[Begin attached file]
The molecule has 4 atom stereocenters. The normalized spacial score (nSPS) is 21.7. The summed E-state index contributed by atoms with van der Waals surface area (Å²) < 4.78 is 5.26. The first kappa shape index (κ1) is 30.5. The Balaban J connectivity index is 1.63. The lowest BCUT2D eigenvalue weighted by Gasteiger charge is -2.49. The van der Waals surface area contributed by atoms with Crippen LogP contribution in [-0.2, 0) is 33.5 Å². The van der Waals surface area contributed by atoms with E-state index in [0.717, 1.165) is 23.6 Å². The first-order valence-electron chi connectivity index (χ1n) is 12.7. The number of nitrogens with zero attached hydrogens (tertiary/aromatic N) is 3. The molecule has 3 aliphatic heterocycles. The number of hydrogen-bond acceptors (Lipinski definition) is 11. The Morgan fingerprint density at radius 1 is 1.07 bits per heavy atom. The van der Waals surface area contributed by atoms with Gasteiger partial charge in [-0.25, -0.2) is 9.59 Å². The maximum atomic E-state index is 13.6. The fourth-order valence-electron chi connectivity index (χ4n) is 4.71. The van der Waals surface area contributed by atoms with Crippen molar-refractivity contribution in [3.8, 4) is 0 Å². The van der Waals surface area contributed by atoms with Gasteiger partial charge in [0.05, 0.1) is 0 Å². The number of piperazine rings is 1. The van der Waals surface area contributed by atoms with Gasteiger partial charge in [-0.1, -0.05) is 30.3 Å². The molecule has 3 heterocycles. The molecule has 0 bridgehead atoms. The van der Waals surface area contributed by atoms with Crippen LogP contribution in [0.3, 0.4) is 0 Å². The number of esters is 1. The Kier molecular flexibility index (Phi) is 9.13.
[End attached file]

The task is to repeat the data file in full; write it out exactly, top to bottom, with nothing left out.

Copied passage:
The molecule has 4 atom stereocenters. The normalized spacial score (nSPS) is 21.7. The summed E-state index contributed by atoms with van der Waals surface area (Å²) < 4.78 is 5.26. The first kappa shape index (κ1) is 30.5. The Balaban J connectivity index is 1.63. The lowest BCUT2D eigenvalue weighted by Gasteiger charge is -2.49. The van der Waals surface area contributed by atoms with Crippen LogP contribution in [-0.2, 0) is 33.5 Å². The van der Waals surface area contributed by atoms with E-state index in [0.717, 1.165) is 23.6 Å². The first-order valence-electron chi connectivity index (χ1n) is 12.7. The number of nitrogens with zero attached hydrogens (tertiary/aromatic N) is 3. The molecule has 3 aliphatic heterocycles. The number of hydrogen-bond acceptors (Lipinski definition) is 11. The Morgan fingerprint density at radius 1 is 1.07 bits per heavy atom. The van der Waals surface area contributed by atoms with Gasteiger partial charge in [-0.25, -0.2) is 9.59 Å². The maximum atomic E-state index is 13.6. The fourth-order valence-electron chi connectivity index (χ4n) is 4.71. The van der Waals surface area contributed by atoms with Crippen molar-refractivity contribution in [3.8, 4) is 0 Å². The van der Waals surface area contributed by atoms with Gasteiger partial charge in [0.05, 0.1) is 0 Å². The number of piperazine rings is 1. The van der Waals surface area contributed by atoms with Gasteiger partial charge in [-0.1, -0.05) is 30.3 Å². The molecule has 3 heterocycles. The molecule has 0 bridgehead atoms. The van der Waals surface area contributed by atoms with Crippen LogP contribution in [0.3, 0.4) is 0 Å². The number of esters is 1. The Kier molecular flexibility index (Phi) is 9.13.